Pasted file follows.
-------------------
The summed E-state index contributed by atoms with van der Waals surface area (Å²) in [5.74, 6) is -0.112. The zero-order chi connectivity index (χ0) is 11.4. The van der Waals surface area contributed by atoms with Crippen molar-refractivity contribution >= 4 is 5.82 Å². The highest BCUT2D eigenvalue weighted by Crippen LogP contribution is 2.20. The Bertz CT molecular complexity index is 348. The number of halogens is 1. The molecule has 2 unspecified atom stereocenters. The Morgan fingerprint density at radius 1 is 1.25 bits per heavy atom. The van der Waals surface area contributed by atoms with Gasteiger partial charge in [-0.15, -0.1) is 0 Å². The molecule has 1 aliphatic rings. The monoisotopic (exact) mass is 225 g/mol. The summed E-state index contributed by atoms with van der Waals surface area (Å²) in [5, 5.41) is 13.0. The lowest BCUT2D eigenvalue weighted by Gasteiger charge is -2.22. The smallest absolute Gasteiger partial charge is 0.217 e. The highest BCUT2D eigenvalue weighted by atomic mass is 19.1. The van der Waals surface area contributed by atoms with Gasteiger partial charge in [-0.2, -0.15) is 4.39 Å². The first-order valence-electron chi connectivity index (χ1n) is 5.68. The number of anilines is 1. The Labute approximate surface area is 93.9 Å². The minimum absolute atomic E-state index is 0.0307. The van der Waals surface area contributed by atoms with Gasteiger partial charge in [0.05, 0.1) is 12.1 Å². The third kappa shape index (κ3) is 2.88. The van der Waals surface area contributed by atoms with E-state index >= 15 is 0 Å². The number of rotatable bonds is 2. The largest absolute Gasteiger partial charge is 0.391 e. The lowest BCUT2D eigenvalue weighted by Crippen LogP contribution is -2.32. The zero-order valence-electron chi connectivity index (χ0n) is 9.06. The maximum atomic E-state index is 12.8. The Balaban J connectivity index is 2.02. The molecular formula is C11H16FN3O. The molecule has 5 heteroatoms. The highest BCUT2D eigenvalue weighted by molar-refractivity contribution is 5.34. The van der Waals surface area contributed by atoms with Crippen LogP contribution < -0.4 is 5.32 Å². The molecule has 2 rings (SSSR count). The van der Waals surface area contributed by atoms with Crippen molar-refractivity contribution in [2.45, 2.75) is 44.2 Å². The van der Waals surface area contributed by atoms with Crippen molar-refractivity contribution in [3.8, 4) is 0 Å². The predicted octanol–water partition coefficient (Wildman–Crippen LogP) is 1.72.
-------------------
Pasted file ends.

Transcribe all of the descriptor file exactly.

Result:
The summed E-state index contributed by atoms with van der Waals surface area (Å²) in [5.74, 6) is -0.112. The zero-order chi connectivity index (χ0) is 11.4. The van der Waals surface area contributed by atoms with Crippen molar-refractivity contribution >= 4 is 5.82 Å². The highest BCUT2D eigenvalue weighted by Crippen LogP contribution is 2.20. The Bertz CT molecular complexity index is 348. The number of halogens is 1. The molecule has 2 unspecified atom stereocenters. The Morgan fingerprint density at radius 1 is 1.25 bits per heavy atom. The van der Waals surface area contributed by atoms with Gasteiger partial charge in [-0.15, -0.1) is 0 Å². The molecule has 1 aliphatic rings. The monoisotopic (exact) mass is 225 g/mol. The summed E-state index contributed by atoms with van der Waals surface area (Å²) in [5, 5.41) is 13.0. The lowest BCUT2D eigenvalue weighted by Gasteiger charge is -2.22. The smallest absolute Gasteiger partial charge is 0.217 e. The highest BCUT2D eigenvalue weighted by atomic mass is 19.1. The van der Waals surface area contributed by atoms with Gasteiger partial charge in [-0.2, -0.15) is 4.39 Å². The first-order valence-electron chi connectivity index (χ1n) is 5.68. The number of anilines is 1. The Labute approximate surface area is 93.9 Å². The minimum absolute atomic E-state index is 0.0307. The van der Waals surface area contributed by atoms with Gasteiger partial charge in [0.05, 0.1) is 12.1 Å². The third kappa shape index (κ3) is 2.88. The van der Waals surface area contributed by atoms with E-state index >= 15 is 0 Å². The number of rotatable bonds is 2. The largest absolute Gasteiger partial charge is 0.391 e. The lowest BCUT2D eigenvalue weighted by Crippen LogP contribution is -2.32. The zero-order valence-electron chi connectivity index (χ0n) is 9.06. The maximum atomic E-state index is 12.8. The Balaban J connectivity index is 2.02. The molecular formula is C11H16FN3O. The molecule has 5 heteroatoms. The highest BCUT2D eigenvalue weighted by molar-refractivity contribution is 5.34. The van der Waals surface area contributed by atoms with Crippen LogP contribution < -0.4 is 5.32 Å². The molecule has 2 rings (SSSR count). The van der Waals surface area contributed by atoms with Crippen molar-refractivity contribution in [2.45, 2.75) is 44.2 Å². The van der Waals surface area contributed by atoms with Crippen molar-refractivity contribution in [3.8, 4) is 0 Å². The predicted octanol–water partition coefficient (Wildman–Crippen LogP) is 1.72.